}

var letters = ["a", "b", "c", "d", "e", "f"];

swap(letters, 1, 4);

console.log(letters); // ["a", "e", "c", "d", "b", "f"]

Note: You may want to add additional checks for example for array length. This solution is mutable so swap function does not need to return a new array, it just does mutation over array passed into.

  • As an addition, spread operator could also be used: arr.splice(from, 1, arr.splice(to, 1, ...arr[from])) – Orkun Tuzel Oct 12 at 15:18
6

For two or more elements (fixed number)

[list[y], list[x]] = [list[x], list[y]];

No temporary variable required!

I was thinking about simply calling list.reverse().
But then I realised it would work as swap only when list.length = x + y + 1.

For variable number of elements

I have looked into various modern Javascript constructions to this effect, including Map and map, but sadly none has resulted in a code that was more compact or faster than this old-fashioned, loop-based construction:

function multiswap(arr,i0,i1) {/* argument immutable if string */
    if (arr.split) return multiswap(arr.split(""), i0, i1).join("");
    var diff = [];
    for (let i in i0) diff[i0[i]] = arr[i1[i]];
    return Object.assign(arr,diff);
}

Example:
    var alphabet = "abcdefghijklmnopqrstuvwxyz";
    var [x,y,z] = [14,6,15];
    var output = document.getElementsByTagName("code");
    output[0].innerHTML = alphabet;
    output[1].innerHTML = multiswap(alphabet, [0,25], [25,0]);
    output[2].innerHTML = multiswap(alphabet, [0,25,z,1,y,x], [25,0,x,y,z,3]);
<table>
    <tr><td>Input:</td>                        <td><code></code></td></tr>
    <tr><td>Swap two elements:</td>            <td><code></code></td></tr>
    <tr><td>Swap multiple elements:&nbsp;</td> <td><code></code></td></tr>
</table>

5

There is one interesting way of swapping:

var a = 1;
var b = 2;
[a,b] = [b,a];

(ES6 way)

  • 5
    for an array, it's more var a= [7,8,9,10], i=2, j=3;[a[i],a[j]] = [a[j],a[i]]; – caub Nov 11 '15 at 18:18
4
var a = [1,2,3,4,5], b=a.length;

for (var i=0; i<b; i++) {
    a.unshift(a.splice(1+i,1).shift());
}
a.shift();
//a = [5,4,3,2,1];
3

Here's a one-liner that doesn't mutate list:

let newList = Object.assign([], list, {[x]: list[y], [y]: list[x]})

(Uses language features not available in 2009 when the question was posted!)

1

Here's a compact version swaps value at i1 with i2 in arr

arr.slice(0,i1).concat(arr[i2],arr.slice(i1+1,i2),arr[i1],arr.slice(i2+1))
  • That is less efficient then the temporary variable method. You're effectively returning a modified array that was sliced three times and concatenated together with two objects between the three sliced arrays. You've effectively required more than twice the memory than necessary to get the value to simply assign to the array (none of that was done in place). – Isiah Meadows May 3 '14 at 23:33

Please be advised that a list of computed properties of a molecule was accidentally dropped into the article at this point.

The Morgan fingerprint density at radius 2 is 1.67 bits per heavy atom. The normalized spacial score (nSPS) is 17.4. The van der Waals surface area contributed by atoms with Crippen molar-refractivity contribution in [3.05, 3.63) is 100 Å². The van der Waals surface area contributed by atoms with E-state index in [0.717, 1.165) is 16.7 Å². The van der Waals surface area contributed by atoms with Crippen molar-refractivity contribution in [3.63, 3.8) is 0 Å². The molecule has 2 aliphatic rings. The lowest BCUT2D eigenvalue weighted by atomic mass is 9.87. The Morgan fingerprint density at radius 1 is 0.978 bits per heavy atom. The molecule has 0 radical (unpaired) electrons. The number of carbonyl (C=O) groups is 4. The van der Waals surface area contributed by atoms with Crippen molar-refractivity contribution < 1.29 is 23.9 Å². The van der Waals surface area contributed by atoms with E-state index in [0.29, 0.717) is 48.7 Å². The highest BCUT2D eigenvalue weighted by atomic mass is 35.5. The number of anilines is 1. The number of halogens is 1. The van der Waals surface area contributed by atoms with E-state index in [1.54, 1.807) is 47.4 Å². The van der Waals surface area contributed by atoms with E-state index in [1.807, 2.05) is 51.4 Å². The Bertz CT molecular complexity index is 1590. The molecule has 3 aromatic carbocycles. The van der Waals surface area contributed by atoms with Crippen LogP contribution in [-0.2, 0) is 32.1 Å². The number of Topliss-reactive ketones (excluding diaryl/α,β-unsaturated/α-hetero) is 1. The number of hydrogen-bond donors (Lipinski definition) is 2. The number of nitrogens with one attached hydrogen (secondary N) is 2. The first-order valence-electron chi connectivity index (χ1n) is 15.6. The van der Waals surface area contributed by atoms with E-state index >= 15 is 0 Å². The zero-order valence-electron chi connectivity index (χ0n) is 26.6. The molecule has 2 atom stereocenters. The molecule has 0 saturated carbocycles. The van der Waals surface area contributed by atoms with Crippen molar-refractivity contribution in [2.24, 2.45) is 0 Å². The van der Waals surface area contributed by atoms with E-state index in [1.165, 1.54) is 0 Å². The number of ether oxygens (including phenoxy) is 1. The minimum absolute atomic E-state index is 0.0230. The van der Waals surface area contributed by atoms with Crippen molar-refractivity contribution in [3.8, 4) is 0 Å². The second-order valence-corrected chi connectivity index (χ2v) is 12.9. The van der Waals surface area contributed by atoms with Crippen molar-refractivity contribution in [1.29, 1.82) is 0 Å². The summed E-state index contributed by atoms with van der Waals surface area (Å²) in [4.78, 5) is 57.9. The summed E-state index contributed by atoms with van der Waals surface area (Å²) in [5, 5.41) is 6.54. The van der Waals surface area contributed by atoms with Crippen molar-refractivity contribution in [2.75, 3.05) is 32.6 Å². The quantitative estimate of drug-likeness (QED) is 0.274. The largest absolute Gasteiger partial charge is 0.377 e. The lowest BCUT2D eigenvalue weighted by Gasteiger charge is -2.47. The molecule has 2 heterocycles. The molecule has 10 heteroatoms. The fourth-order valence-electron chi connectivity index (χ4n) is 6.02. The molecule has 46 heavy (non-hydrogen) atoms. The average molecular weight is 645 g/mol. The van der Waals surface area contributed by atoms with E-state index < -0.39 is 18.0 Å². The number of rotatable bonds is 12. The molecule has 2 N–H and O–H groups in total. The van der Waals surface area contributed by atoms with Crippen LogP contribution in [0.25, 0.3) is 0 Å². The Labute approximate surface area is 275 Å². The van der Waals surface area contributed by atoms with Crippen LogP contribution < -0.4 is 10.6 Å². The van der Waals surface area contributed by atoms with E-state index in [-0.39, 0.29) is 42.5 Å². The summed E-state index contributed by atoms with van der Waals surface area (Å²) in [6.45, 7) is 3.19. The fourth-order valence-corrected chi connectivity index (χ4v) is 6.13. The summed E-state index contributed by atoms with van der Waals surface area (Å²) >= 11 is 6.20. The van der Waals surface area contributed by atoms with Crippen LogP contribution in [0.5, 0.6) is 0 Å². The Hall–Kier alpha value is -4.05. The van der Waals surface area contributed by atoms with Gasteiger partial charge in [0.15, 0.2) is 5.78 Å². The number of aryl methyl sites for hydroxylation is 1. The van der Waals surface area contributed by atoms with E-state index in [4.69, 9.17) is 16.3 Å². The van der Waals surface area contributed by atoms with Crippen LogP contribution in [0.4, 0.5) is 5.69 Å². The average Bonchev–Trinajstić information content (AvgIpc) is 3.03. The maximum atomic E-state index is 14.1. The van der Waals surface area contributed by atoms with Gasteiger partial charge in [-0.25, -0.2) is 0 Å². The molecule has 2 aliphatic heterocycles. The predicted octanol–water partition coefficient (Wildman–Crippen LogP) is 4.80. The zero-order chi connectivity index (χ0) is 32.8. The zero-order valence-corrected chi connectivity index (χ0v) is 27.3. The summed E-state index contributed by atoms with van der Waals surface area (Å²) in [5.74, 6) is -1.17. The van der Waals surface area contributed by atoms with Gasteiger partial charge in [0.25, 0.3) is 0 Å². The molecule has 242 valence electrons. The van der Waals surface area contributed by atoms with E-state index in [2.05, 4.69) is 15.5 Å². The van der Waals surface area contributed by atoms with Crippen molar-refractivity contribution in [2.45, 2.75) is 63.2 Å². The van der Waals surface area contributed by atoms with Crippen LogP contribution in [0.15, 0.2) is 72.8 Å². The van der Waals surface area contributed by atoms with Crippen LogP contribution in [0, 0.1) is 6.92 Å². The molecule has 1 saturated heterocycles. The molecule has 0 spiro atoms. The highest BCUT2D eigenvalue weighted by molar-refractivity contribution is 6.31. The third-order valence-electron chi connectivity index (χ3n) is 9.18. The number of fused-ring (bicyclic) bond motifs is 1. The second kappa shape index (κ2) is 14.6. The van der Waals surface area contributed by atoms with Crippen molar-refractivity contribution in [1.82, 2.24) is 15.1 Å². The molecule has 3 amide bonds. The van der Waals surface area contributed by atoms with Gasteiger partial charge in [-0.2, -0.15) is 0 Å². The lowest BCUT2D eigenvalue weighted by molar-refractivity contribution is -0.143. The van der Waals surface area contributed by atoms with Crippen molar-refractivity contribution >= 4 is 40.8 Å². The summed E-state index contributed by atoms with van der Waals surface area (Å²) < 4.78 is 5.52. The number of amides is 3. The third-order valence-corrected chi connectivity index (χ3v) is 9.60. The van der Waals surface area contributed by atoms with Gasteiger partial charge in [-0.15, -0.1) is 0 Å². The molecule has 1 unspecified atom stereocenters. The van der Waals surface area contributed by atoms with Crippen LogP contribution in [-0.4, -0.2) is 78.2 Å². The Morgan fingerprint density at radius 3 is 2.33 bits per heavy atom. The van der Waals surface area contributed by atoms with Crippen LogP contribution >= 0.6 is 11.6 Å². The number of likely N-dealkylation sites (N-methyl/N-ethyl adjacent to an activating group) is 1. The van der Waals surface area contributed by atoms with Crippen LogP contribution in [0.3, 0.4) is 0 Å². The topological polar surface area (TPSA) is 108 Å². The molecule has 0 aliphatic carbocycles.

0

Here is a variation that first checks if the index exists in the array:

Array.prototype.swapItems = function(a, b){
    if(  !(a in this) || !(b in this) )
        return this;
    this[a] = this.splice(b, 1, this[a])[0];
    return this;
}

It currently will just return this if the index does not exist, but you could easily modify behavior on fail

0

Just for the fun of it, another way without using any extra variable would be:

var arr = [1, 2, 3, 4, 5, 6, 7, 8, 9];

// swap index 0 and 2
arr[arr.length] = arr[0];   // copy idx1 to the end of the array
arr[0] = arr[2];            // copy idx2 to idx1
arr[2] = arr[arr.length-1]; // copy idx1 to idx2
arr.length--;               // remove idx1 (was added to the end of the array)


console.log( arr ); // -> [3, 2, 1, 4, 5, 6, 7, 8, 9]

0

For the sake of brevity, here's the ugly one-liner version that's only slightly less ugly than all that concat and slicing above. The accepted answer is truly the way to go and way more readable.

Given:

var foo = [ 0, 1, 2, 3, 4, 5, 6 ];

if you want to swap the values of two indices (a and b); then this would do it:

foo.splice( a, 1, foo.splice(b,1,foo[a])[0] );

For example, if you want to swap the 3 and 5, you could do it this way:

foo.splice( 3, 1, foo.splice(5,1,foo[3])[0] );

or

foo.splice( 5, 1, foo.splice(3,1,foo[5])[0] );

Both yield the same result:

console.log( foo );
// => [ 0, 1, 2, 5, 4, 3, 6 ]

#splicehatersarepunks:)

0

If you don't want to use temp variable in ES5, this is one way to swap array elements.

var swapArrayElements = function (a, x, y) {
  if (a.length === 1) return a;
  a.splice(y, 1, a.splice(x, 1, a[y])[0]);
  return a;
};

swapArrayElements([1, 2, 3, 4, 5], 1, 3); //=> [ 1, 4, 3, 2, 5 ]
  • This way, instead of creating a temp variable you are creating 2 new arrays as a.splice returns an array with the removed elements. developer.mozilla.org/en-US/docs/Web/JavaScript/Reference/… – Cristy Mar 25 at 9:51
  • Is there any way that we can do it better? @Cristy – venkat7668 Mar 25 at 16:36